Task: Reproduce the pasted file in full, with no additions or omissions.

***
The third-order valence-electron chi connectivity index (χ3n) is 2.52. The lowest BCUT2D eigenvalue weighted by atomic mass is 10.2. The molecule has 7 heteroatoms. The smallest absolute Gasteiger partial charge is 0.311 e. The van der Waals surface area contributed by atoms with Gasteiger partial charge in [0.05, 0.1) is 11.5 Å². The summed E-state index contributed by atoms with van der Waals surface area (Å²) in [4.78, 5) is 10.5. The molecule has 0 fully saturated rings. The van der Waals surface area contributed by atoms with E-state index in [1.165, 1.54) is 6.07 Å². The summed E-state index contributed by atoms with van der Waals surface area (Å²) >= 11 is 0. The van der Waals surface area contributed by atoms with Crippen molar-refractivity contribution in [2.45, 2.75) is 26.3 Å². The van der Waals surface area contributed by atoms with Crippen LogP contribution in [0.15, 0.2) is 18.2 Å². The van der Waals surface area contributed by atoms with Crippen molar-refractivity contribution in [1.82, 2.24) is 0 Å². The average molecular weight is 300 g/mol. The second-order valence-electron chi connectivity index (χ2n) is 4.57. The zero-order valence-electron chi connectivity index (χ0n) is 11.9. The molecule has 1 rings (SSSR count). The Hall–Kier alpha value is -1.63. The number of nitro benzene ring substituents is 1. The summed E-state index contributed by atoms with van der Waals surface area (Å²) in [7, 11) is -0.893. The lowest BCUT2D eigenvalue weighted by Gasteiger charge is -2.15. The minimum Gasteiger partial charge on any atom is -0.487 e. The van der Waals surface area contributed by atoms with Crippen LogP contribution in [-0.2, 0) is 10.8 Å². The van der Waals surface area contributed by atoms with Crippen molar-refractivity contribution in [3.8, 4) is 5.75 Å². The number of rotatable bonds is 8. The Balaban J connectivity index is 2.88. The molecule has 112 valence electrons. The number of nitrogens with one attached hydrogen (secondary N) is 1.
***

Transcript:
The third-order valence-electron chi connectivity index (χ3n) is 2.52. The lowest BCUT2D eigenvalue weighted by atomic mass is 10.2. The molecule has 7 heteroatoms. The smallest absolute Gasteiger partial charge is 0.311 e. The van der Waals surface area contributed by atoms with Gasteiger partial charge in [0.05, 0.1) is 11.5 Å². The summed E-state index contributed by atoms with van der Waals surface area (Å²) in [4.78, 5) is 10.5. The molecule has 0 fully saturated rings. The van der Waals surface area contributed by atoms with E-state index in [1.165, 1.54) is 6.07 Å². The summed E-state index contributed by atoms with van der Waals surface area (Å²) >= 11 is 0. The van der Waals surface area contributed by atoms with Crippen molar-refractivity contribution in [2.45, 2.75) is 26.3 Å². The van der Waals surface area contributed by atoms with Crippen LogP contribution in [0.15, 0.2) is 18.2 Å². The van der Waals surface area contributed by atoms with Crippen molar-refractivity contribution in [1.82, 2.24) is 0 Å². The average molecular weight is 300 g/mol. The second-order valence-electron chi connectivity index (χ2n) is 4.57. The zero-order valence-electron chi connectivity index (χ0n) is 11.9. The molecule has 1 rings (SSSR count). The Hall–Kier alpha value is -1.63. The number of nitro benzene ring substituents is 1. The summed E-state index contributed by atoms with van der Waals surface area (Å²) in [7, 11) is -0.893. The lowest BCUT2D eigenvalue weighted by Gasteiger charge is -2.15. The minimum Gasteiger partial charge on any atom is -0.487 e. The van der Waals surface area contributed by atoms with Crippen LogP contribution in [-0.2, 0) is 10.8 Å². The van der Waals surface area contributed by atoms with Crippen molar-refractivity contribution in [3.8, 4) is 5.75 Å². The number of rotatable bonds is 8. The Balaban J connectivity index is 2.88. The molecule has 112 valence electrons. The number of nitrogens with one attached hydrogen (secondary N) is 1.